Here are the results from the first participant:
The main thing this participant had to say was that the labels to the buttons were very confusing which didn’t make sense at first. It took this participant significantly longer to complete the first task than the other participants, solely because they couldn’t figure out which button corresponded to which function.
Here are the results from the second participant:
The main thing this participant had to say was that the knob that set the time was way too touchy. They turned the knob half a rotation and the time shot up much higher than they expected. This was a major issue for this participant and made for one dissatisfied user.
Here are the results for the last participant:
The primary complaint from this participant was that the disk was too heavy. This participant had slight trouble removing the disk with one hand, and had to use the other hand suddenly while removing it so they did not drop the disk. Other than this though, this user had a lot of experience with this particular microwave and was otherwise satisfied.
Take-Aways and Improvements
Looking through the data we collected from our tests, we noticed two main issues with the microwave. First was that the labels were unclear. The labels and buttons were stacked closely together, which led to problems for our first participant. Making these labels more distinct or putting them directly on the button they correspond to would be a good solution to this problem. The second problem was that the knob was too touchy. This led to dissatisfaction from our second participant because the knob didn’t perform like they expected. A good solution to this problem would be to slow down the response time on the knob, making it less responsive but more intuitive to the user.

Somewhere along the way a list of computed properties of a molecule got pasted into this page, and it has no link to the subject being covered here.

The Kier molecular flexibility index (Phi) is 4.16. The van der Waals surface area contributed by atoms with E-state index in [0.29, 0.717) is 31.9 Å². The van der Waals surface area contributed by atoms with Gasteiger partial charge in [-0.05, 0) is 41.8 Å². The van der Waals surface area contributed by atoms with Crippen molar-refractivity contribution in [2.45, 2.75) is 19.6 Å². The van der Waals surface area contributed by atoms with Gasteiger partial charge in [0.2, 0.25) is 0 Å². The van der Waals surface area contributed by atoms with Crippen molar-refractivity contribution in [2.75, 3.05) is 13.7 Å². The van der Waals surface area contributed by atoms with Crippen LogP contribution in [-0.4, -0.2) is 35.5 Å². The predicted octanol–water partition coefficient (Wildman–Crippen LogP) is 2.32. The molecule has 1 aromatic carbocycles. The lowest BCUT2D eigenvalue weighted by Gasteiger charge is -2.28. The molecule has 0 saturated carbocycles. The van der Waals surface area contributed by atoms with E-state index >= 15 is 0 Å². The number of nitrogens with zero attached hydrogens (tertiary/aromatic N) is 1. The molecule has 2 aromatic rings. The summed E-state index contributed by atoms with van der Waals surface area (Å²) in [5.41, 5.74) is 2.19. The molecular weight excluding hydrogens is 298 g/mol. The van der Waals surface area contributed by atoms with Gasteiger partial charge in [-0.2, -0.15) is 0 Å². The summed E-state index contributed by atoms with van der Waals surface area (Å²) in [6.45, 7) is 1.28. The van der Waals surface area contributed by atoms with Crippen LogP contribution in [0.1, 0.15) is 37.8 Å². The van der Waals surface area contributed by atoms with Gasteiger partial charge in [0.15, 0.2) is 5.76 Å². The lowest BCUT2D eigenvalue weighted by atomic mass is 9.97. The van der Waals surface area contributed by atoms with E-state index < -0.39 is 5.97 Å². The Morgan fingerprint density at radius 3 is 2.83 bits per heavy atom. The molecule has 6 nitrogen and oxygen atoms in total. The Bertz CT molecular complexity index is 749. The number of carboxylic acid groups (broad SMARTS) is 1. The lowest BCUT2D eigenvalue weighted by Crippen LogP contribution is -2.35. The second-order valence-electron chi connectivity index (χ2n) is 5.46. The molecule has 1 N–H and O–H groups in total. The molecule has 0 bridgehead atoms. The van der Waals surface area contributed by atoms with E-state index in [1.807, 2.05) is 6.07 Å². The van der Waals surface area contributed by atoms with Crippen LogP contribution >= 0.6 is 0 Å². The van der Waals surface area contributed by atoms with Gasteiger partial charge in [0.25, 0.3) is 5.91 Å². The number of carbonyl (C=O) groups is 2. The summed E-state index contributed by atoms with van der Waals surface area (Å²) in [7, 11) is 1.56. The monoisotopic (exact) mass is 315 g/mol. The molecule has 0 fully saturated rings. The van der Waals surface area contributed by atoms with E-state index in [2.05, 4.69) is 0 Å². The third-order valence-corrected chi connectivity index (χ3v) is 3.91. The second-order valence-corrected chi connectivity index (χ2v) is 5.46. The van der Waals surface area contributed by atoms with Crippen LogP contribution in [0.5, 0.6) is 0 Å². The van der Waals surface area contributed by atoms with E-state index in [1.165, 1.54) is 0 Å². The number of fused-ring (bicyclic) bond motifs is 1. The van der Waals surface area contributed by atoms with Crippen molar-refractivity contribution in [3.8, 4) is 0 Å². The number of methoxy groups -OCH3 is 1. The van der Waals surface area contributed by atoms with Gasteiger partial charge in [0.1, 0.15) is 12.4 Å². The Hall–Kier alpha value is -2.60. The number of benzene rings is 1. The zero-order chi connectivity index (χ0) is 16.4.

Another thing we noticed about our test that may have impacted the results slightly is that the area we had set up to test was not enough for the microwave door to open fully. We left the microwave in the alcove it is usually set up in, which made opening the door fully almost impossible without putting unnecessary stress on the door hinges. This definitely impacted the second participant, who was the one who pointed out the flaw to us, and potentially impacted the third participant who almost dropped the disk because it did not easily come out of the door.
About the Technique